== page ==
British national newspapers love to carry exclusive stories - and
to boast about them. If BBC Monitoring were a national newspaper,
the rest of Fleet Street would be in a constant state of envy.
Whether it is Mr Gorbachev appealing for calm in the Armenian disturbances,
the shooting down of an Afghan airline by Mujahedin rebels, a coup
in Burundi, or the release of an Ulster nurse by Sudanese guerrillas,
it is the monitoring service which broke the news to the world.
The examples are random and relate only to the recent past. BBC
Monitoring has quietly sustained that kind of record since its inception
just before World War Two.
It has many milestones in its history, announcing the news that
is flashed around the world: Hitler's death in 1945; Nasser's nationalisation
of the Suez Canal and the Hungarian uprising in 1956; the end of
the Cuban missile crisis in 1962; the Russian invasion of Czechoslovakia
in 1968; the declaration of martial law in Poland 13 years later.
up at the government's request to listen to the output of the world's
radio stations, BBC Monitoring is based at Caversham Park in the
Berkshire countryside, as it has been since 1943. Its receiving
aerials and satellite dishes are sited four miles away at Crowsley
In 1947, the service and its American equivalent, the Foreign Broadcasting
Information Service, reached a formal agreement for the complete
exchange of monitored material. Effectively, the BBC and the Americans
divide the world between them, the BBC concentrating on Europe,
the Middle East and Africa, with a unit in Kenya.
At its wartime peak, BBC Monitoring needed 1,000 people, Today
it has half that number, which includes a substantial number of
multilingual monitors who can switch from language to language as
the need arises.
The service's workload is staggering. Monitors, operating shifts
around the clock, listen to some 200 hours of broadcasting a day
in about 35 languages from some 50 countries. Another 300 hours
of monitoring is provided daily by about 25 news agencies. Altogether,
with the American input, news and information from about 130 countries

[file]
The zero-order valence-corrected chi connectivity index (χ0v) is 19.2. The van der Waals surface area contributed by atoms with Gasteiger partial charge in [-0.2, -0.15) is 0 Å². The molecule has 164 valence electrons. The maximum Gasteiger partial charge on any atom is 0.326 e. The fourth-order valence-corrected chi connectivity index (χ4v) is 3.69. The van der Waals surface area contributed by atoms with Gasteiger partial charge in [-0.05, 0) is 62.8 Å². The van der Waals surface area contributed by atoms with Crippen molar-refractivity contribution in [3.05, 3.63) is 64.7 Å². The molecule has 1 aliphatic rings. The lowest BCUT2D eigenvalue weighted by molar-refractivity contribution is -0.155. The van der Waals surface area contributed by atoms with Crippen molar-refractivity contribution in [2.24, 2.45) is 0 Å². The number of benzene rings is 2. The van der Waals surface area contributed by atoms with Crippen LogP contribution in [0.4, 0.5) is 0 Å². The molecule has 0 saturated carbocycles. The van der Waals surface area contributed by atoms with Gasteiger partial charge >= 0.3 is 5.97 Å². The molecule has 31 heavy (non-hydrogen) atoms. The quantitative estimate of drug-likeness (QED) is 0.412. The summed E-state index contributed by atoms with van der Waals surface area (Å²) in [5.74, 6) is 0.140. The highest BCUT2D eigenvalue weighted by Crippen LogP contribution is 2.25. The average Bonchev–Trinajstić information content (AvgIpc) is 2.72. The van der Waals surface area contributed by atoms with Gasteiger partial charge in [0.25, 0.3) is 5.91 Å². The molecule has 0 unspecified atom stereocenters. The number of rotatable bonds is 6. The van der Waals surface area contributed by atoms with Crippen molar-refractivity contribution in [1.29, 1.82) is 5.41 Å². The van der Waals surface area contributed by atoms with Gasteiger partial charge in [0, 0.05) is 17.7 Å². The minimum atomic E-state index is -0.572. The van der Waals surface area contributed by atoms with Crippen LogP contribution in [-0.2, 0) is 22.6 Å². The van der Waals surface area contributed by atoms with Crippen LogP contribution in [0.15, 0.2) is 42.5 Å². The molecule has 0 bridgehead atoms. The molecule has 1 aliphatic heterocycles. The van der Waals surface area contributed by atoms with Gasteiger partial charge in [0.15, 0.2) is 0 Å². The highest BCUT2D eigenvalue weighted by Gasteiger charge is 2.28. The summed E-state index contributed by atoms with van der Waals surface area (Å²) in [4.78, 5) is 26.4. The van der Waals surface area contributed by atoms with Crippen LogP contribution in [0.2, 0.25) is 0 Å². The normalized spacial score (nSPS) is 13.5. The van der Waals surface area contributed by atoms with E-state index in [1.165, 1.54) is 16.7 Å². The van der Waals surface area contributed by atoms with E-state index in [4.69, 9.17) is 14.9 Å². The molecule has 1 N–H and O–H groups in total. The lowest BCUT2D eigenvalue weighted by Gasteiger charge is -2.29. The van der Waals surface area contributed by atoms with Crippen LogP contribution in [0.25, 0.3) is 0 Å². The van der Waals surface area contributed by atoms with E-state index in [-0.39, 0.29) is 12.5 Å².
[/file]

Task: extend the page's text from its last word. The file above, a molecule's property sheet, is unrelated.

It all adds up to 3/4-miIlion words, which have to be sifted by
editorial staff who produce
a 24-hour newsfile and a printed summary of world broadcasts.
The daily newsfile of up to 12,000 words, is teleprinted to consumers
in the BBC, other news organisations and government departments.
When martial law was declared in Poland in 1981; 16 international
news agencies and newspapers and radio stations in Europe, Asia
and the USA subscribed to the Polish file. Other 'best-sellers'
have been broadcasts from Argentina during the Falklands War, Afghanistan
since Soviet intervention and Iran, particularly during the US hostage
The summary of world broadcasts - based on the same information
as the newsfile but in greater detail - runs to 100,000 words a
day. It is published six days a week in four parts covering the
USSR; East Europe; the Far East; and the Middle East, Africa and
of copies are printed and posted daily or dispatched electronically
to subscribers all over the world including Nexis, the world's biggest
database in Dayton, Ohio.
To meet the constant increase in broadcasting output, a £16
million five-year modernisation plan began in 1985, underwritten
by the government. It included a major building programme, extensive
engineering improvements at Crowsley Park, and the computerisation
of the service.
Two of four 11-metre satellite dishes agreed under the plan have
been installed. These are steerable and are powerful enough to access
signals from satellite television transmissions.
'The trend is towards TV as the prime source of information,' says
Eric Bowman, the General Manager of BBC Monitoring. 'We see about
40 different channels, but at the moment we're only watching Soviet
and Libyan TV on a regular basis. We won't have our full TV set-up
That is when the main-frame computer, linked to an electronic storage
and distribution system with 180 visual display units, is expected
to come into service. 'It will simplify transmission and editing
and speed things up,' says Eric Bowman. 'In the meantime it's people
and typewriters as usual.'